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Will the Ad Tier of Netflix Going to Cause a Further Stock Drop?

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Initially planned for early 2023, Netflix’s (NASDAQ:NFLX) new, cheaper, ad-supported membership tier is being pushed back to a November 1 debut.

Netflix (NASDAQ:NFLX) is encouraging potential advertisers to get their bids this week since Disney (NYSE:DIS) plans to launch its own ad-supported service in December.

However, the proposal may not be as well-received by customers as Netflix (NASDAQ:NFLX) anticipates. There’s a reason Netflix has been reluctant to add advertisements to its service in the past, and there’s a chance that doing so won’t help the company reverse the subscription decline that has pushed it behind Disney. If advertisements speed up such declines, Netflix’s stock price may drop even more.

Taking a Baby Step Into the Advertising World

Launching in the United States, Canada, the United Kingdom, France, and Germany, the ad-supported tier will allegedly cost between $7 and $9 per month or about half the price of Netflix’s current basic plan.

However, the streaming service is cautious by capping the number of ads that will air per hour and the number of times any given ad will be shown to a single user in 24 hours. Additionally, Netflix (NASDAQ:NFLX) will not allow advertisements to target specific audiences based on demographics, location, or viewing history. In short, everyone will be subjected to the same commercial schedule.

Four minutes per hour of commercials is reportedly planned, which is on par with or less than what other streaming services provide but far less than the ten to twenty minutes broadcast on cable-TV channels. This may still be excessive.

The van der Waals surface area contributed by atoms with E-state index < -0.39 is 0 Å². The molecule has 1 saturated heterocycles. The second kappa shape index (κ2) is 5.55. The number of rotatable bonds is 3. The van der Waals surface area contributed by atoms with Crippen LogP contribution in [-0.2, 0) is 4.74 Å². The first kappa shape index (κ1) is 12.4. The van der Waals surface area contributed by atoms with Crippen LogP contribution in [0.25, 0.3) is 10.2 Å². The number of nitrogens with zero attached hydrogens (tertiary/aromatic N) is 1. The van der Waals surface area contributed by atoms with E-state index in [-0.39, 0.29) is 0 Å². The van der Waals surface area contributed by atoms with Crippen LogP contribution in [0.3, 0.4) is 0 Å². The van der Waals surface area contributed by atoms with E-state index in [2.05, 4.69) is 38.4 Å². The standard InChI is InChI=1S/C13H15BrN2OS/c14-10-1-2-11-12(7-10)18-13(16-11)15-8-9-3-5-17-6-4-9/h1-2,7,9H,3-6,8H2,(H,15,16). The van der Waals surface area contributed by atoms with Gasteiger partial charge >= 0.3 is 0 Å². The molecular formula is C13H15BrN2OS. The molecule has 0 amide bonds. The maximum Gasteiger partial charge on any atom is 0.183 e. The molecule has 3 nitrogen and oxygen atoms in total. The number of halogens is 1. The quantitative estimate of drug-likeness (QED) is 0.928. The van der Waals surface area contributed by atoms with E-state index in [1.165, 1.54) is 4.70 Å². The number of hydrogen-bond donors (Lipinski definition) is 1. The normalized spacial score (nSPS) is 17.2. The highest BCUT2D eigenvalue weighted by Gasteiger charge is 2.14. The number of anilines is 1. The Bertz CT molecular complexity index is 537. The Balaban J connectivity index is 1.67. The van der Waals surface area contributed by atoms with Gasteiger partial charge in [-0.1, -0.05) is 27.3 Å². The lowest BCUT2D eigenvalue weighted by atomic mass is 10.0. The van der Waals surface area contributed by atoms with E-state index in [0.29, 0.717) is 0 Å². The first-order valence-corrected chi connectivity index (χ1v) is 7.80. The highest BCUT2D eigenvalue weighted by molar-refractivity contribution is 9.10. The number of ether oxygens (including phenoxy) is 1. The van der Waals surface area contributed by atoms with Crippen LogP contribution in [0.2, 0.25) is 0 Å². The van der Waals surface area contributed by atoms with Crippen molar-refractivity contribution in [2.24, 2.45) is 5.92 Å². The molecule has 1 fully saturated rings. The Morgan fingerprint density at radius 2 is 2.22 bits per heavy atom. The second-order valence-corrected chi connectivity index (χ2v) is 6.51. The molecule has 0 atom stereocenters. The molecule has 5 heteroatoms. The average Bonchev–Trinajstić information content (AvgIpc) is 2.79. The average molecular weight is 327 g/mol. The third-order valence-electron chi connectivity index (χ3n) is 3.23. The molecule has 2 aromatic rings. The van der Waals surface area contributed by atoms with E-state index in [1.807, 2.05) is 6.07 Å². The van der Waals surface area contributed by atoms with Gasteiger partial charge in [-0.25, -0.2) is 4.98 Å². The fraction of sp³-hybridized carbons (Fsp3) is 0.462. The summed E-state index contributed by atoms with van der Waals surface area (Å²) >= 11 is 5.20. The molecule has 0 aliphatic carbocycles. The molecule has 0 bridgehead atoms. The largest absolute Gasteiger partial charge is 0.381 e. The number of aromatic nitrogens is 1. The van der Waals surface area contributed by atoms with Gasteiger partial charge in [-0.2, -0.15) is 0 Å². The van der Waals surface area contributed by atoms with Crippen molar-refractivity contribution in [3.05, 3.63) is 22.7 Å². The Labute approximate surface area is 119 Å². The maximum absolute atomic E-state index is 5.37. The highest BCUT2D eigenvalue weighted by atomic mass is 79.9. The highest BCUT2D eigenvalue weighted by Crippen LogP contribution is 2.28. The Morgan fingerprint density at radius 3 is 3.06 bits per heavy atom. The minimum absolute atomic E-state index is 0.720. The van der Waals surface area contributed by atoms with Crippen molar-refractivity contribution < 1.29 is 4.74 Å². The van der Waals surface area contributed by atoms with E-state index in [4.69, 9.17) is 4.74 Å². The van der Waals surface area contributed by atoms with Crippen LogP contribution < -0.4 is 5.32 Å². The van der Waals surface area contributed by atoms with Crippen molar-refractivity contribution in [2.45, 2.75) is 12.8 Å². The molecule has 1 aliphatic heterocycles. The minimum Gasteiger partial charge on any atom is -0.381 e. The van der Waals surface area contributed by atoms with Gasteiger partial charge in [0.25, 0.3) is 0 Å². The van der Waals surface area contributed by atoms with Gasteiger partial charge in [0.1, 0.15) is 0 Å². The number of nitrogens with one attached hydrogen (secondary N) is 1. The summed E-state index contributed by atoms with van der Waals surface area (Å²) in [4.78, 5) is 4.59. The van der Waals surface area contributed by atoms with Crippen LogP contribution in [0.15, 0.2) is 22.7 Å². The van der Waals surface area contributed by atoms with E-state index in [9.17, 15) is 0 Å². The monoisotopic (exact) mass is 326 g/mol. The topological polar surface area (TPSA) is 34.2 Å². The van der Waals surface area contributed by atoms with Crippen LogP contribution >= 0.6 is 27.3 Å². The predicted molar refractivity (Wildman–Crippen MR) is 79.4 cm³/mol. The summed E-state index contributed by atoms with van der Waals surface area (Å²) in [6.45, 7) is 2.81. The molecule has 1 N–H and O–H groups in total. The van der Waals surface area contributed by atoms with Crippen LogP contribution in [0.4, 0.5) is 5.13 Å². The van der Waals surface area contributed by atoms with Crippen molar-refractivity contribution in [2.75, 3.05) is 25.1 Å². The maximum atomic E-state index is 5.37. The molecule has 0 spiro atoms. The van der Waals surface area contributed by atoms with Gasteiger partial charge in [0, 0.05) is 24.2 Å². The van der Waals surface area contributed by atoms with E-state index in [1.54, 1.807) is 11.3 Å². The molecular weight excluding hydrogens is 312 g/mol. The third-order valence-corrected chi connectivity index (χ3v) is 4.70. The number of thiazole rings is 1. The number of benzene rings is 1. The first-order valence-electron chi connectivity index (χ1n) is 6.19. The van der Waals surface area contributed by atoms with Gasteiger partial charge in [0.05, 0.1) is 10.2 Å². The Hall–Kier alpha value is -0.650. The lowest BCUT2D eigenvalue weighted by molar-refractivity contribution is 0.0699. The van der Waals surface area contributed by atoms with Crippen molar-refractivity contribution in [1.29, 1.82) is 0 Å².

An Expensive Strategy

Despite the earlier deadline, it’s clear that Netflix (NASDAQ:NFLX) is concerned about how viewers will react to the introduction of advertisements. Many viewers have abandoned their pay TV subscriptions to avoid commercials, but commercials seem to return.

It’s no secret that many streaming services rely only on advertising revenue, and recently it’s been common practice to have viewers pay to skip commercials and watch older, less appealing programming. NFLX is attempting to increase its income and subscriber base by providing a cheaper option, but in doing so, it risks angering those hoping to avoid advertisements.

Advertisements are enticing to streamers since they may generate more revenue than subscriptions alone. Reportedly charging upwards of $65 CPM, or cost per thousand viewers, Netflix (NASDAQ:NFLX), which has collaborated with Microsoft to manage the ad business, is charging a premium to reach its audience, far more than the industry norm of roughly $20 CPM. Netflix also requires that marketers spend at least $10 million yearly on advertising.

While Netflix (NASDAQ:NFLX) has been experiencing increased concerns about the quality of the material on its platform, adding them even on a limited basis might backfire since it is one of the few surviving media businesses without commercials. The addition of commercials may be seen as an indication of declining quality of service.

Worried That Things Won’t Go as Planned

Netflix (NASDAQ:NFLX) doesn’t want to deal with the same problems other networks have had with advertising before and during their programming. Some users have complained that Hulu constantly plays the same commercials. YouTube, owned by Alphabet, has become almost unwatchable due to the abundance of advertisements it displays to get users to upgrade to a paid subscription.

The potential debut of NFLX’s ad-supported tier coincides with a time when advertising companies are cutting down on their budgets in response to the impending economic downturn. Another potential expense is the cost of renegotiating the company’s rights to advertise during licensed programs.

However, audiences might be the challenge, with advertisements potentially undermining expansion goals if they fail to draw in new viewers and convince existing members to switch to the more affordable plan. If Netflix (NASDAQ:NFLX) fails to meet its subscription expectations again, its stock might be decimated.

Featured Image-  Megapixl @Lightfieldstudiosprod

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